Monica Touesnard

Who’s Making an Impact? 4th Annual BoP Short-Essay Competition Aims to Find Out

A “BoP businesses” … What is that? What do they look like? What do they do? How are they organized? How do they enter the market? What is their revenue stream?

These are some of the many questions we ponder as many companies, non-profits, and entrepreneurs launch businesses targeting the BoP communities from both the consumer and producer perspectives.

The BoP short-essay competition was launched three years ago in an attempt to gather these examples and better understand the various business models being used in these BoP communities. These examples can be examined for commonalities, strengths, weakness, etc, so we can better understand the factors that prevent failure and ensure success. What are the cutting-edge business models? That is what the Base of the Pyramid Short Essay Competition is designed to discover.

Submitted essays must illustrate existing BoP enterprises (not hypothetical businesses) that meet the following three criteria:

1. They are based on private-sector business models that are locally transformational. In other words, the business creates mutual value, such as capacity building and wealth creation, for both the community and the enterprise. Implicit in this is the expectation that the business will be partner-intensive in an effort to achieve the greatest success.

2. A strong element of the Triple Bottom Line must be embedded in the business strategy – consideration of the environmental, societal, and economic impacts of the business. There must be motivation displayed to improve the quality of life for the community while simultaneously being sensitive to normative culture. Simply creating economic activity without regard for the local environment, community, or cultural impact is not in the vein of a BoP Enterprise.

3. There must exist the potential, as well as aspiration, for scale and replication. The inability to grow and expand a business fails to meet the objective of transforming the local society and economy.

Sponsored by USAID and International Finance Corporation (IFC), last year this worldwide competition attracted nearly 100 submissions from 15 countries, illustrating a diverse array of business ideas and solutions in 25 different countries. The winning essays are posted on the Center’s website.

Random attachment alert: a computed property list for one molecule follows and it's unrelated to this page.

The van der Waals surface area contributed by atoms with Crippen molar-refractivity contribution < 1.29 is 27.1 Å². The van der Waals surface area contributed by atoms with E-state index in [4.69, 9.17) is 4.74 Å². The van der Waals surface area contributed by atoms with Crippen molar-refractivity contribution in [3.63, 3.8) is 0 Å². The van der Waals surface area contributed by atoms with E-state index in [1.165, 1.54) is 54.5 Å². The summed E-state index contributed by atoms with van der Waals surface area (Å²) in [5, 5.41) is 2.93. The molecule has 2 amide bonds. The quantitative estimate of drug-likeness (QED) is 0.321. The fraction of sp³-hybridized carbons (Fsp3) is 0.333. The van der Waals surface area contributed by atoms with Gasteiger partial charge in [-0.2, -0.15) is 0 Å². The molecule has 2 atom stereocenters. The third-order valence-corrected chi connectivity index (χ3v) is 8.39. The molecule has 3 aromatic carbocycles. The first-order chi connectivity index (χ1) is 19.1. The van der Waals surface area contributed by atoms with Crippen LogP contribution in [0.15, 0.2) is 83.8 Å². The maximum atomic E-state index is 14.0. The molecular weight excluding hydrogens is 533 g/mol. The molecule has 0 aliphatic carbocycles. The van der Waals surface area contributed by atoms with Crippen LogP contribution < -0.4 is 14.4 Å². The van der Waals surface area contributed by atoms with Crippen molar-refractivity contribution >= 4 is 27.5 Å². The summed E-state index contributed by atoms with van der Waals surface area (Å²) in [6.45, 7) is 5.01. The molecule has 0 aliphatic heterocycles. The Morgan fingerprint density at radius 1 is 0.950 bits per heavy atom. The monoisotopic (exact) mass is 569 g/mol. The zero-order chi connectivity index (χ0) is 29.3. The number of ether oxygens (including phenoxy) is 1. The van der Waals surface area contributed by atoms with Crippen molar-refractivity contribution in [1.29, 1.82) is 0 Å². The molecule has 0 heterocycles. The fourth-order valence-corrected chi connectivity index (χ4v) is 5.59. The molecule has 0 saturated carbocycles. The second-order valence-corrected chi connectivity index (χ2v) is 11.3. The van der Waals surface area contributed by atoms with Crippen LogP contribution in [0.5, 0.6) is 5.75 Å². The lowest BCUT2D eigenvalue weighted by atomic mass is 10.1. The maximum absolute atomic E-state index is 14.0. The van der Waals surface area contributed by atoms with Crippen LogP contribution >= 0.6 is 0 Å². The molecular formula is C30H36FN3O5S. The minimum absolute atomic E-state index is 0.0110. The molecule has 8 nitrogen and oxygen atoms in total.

First place with a prize of $4,000 was awarded to Srinivas Venugopal, an MBA student at the University of Illinois, Champaign. Before seeking his MBA he was a social entrepreneur for the Rural Technology and Business Incubator at IIT Madras. His winning essay, “Lessons from an Education Venture in the Low-Income Villages of Tamil Nadu” was based on his experience launching this online educational business. His essay speaks to the necessity of creating a learning ecosystem that leverages technology, but relies on local content and infrastructure.

Second place went to co-authors Shashank Verma and Archana Devar of CleanStar Energy Pvt. Ltd. Their essay describes the franchise model used by CleanStar Energy to provide reliable, renewable energy to cell phone towers in India. By tapping into the agriculture sector and local womens self-help groups, CleanStar is able to provide a holistic, community-based energy infrastructure.

Third place went to Shashank Kumar, a post-graduate student at Indian Institute of Management – Calcutta, and Ashok Kamal an MBA at Baruch College in New York City. Their paper explores the challenges faced by the producers and vendors of fresh vegetables in India and the role the company Knids Green plays to fix the vegetable supply chain and create value for both the farmers and the sellers.

Submissions must not exceed 1,000 words and must be submitted by midnight Jan. 19, 2010. For more information about this year’s competition, visit the Center for Sustainable Global Enterprise website here.